Place A Server Into Maintenance Mode From That Server without a Console - Start-MaintenanceMode.ps1
One if the greatest things about working for a company like Microsoft is the number of people that work together to discuss, identify and solve problems. For this particular problem was just four of us ( Jeramy Evers, Mark Trammell, Paul Ray and myself ) discussing a better solution for administrators to place their servers in Maintenance Mode while they are on the server about to perform some type of work. Yes, yes I know there are plenty of scripts out there already that do something like this, but if there is a SCOM Agent already installed on it and it is healthy, then why not place it into Maintenance Mode from the server?
Here is is solution we came up with:
I am going to place this server into Maintenance Mode:
First we loaded the “Start-MaintenanceMode.ps1” into the “C:\Temp” directory or a location of your choosing, keep in mind if you do change the location other than “C:\Temp”, you’ll have to modify the paths if you do change it.
The we create a short and then copied it to the in the “C:\Users\Public\Desktop” folder, which is hidden, you should be able to get to it by typing it into the explorer.
To create a shortcut, right click on the desktop and select “New” from the menu and click on “Shortcut”
Update the highlighted text and past it into the “Type the location of the item:” field
C:\Windows\System32\WindowsPowerShell\v1.0\powershell.exe -command ". C:\Temp\Start-MaintenanceMode.ps1 -SCOMManagementServerName Your Management Server FQDN -ComputerToPlaceInMaintenanceMode localhost -Minutes 120 -Comment 'Applying Windows Updates'"
Here is mine
C:\Windows\System32\WindowsPowerShell\v1.0\powershell.exe -command ". C:\Temp\Start-MaintenanceMode.ps1 -SCOMManagementServerName 021scocsatl.contoso.com -ComputerToPlaceInMaintenanceMode localhost -Minutes 120 -Comment 'Applying Windows Updates'"
cut and paste the shortcut to the in the “C:\Users\Public\Desktop” folder.
You should see the shortcut on your desktop now
Now if you right click on the shortcut and either run with “PowerShell” or “Run As Administrator” to place the server in Maintenance Mode. you will see in your Console the server is in Maintenance Mode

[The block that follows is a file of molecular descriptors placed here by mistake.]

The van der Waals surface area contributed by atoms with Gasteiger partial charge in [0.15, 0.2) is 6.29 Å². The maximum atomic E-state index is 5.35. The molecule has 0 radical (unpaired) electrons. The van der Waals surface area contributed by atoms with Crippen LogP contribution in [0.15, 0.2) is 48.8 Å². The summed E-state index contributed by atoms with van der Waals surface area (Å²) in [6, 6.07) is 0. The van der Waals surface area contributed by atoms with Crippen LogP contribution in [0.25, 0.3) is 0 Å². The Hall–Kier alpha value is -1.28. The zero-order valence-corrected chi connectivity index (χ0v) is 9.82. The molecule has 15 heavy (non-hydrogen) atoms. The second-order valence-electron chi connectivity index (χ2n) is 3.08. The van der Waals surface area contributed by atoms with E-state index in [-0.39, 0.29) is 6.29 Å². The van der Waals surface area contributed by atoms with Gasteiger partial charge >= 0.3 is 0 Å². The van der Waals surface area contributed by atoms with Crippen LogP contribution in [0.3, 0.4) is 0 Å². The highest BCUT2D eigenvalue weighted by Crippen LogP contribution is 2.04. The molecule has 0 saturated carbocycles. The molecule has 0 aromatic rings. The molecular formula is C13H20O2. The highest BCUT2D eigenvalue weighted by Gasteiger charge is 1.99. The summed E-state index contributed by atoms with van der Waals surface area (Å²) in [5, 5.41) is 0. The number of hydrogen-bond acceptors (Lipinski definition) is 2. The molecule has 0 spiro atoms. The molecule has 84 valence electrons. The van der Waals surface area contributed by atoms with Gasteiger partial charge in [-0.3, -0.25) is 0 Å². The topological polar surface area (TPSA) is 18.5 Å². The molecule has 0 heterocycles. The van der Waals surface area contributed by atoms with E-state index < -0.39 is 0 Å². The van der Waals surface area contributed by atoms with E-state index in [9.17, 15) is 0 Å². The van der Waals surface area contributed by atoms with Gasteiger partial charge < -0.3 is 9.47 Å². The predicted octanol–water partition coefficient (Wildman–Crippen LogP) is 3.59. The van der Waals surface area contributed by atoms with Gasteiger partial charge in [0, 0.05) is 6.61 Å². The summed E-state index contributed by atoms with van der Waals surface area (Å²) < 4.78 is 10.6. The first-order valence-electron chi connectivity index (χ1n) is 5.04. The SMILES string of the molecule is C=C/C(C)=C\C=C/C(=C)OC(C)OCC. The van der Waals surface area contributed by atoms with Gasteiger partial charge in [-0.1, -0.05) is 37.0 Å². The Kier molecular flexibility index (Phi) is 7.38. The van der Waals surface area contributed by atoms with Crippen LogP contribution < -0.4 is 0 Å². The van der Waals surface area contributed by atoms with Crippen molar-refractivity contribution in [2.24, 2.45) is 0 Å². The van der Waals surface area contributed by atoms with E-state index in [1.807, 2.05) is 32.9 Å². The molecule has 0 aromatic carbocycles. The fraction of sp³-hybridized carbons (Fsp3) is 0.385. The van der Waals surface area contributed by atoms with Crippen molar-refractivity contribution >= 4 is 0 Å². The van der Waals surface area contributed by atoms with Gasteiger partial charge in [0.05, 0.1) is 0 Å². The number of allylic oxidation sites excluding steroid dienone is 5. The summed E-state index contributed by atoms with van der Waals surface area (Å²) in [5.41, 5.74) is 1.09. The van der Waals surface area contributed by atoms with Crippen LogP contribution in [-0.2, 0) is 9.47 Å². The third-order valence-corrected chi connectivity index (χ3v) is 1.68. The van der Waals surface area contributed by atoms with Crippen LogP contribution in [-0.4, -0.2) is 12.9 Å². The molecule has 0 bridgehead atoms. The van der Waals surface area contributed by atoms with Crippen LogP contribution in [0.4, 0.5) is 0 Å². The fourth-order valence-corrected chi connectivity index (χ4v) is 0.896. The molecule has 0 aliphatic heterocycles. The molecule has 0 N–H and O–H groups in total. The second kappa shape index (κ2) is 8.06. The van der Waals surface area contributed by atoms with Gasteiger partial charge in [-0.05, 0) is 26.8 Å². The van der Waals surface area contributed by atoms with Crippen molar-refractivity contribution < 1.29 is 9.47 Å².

Another options is utilizing the GPO to have it placed on all the servers automatically and making available
For the more advance users, either on the desktop or in a location that everyone has access to, or at least the system / application administrators. If you right click on the script and “Run with PowerShell”
When the PowerShell window pops open, it may ask you to change the “Execution Policy”. select “Y” if you would like to continue with setting the system in Maintenance Mode
When the “SCOMManagementServerName: ” appears, enter one of the management servers.
The next thing that appears is the “Minutes: ”, enter the amount of time you would like to place the system in Maintenance Mode. Note that you cannot place a system in maintenance mode less than 5 minutes.
If you see the following message, you shouldn’t worry to much since the script will call out and import the “operationsmanager” module.
If I go back to my Console I will see the system in Maintenance Mode
That is it.
If you want to require people to provide comments each time they place a system, you can change the “ $False” to “ $True” for line 56.
Pretty simple, you can download the script here.
This script has been tested and works fro SCOM 2012 R2 and SCOM 2016.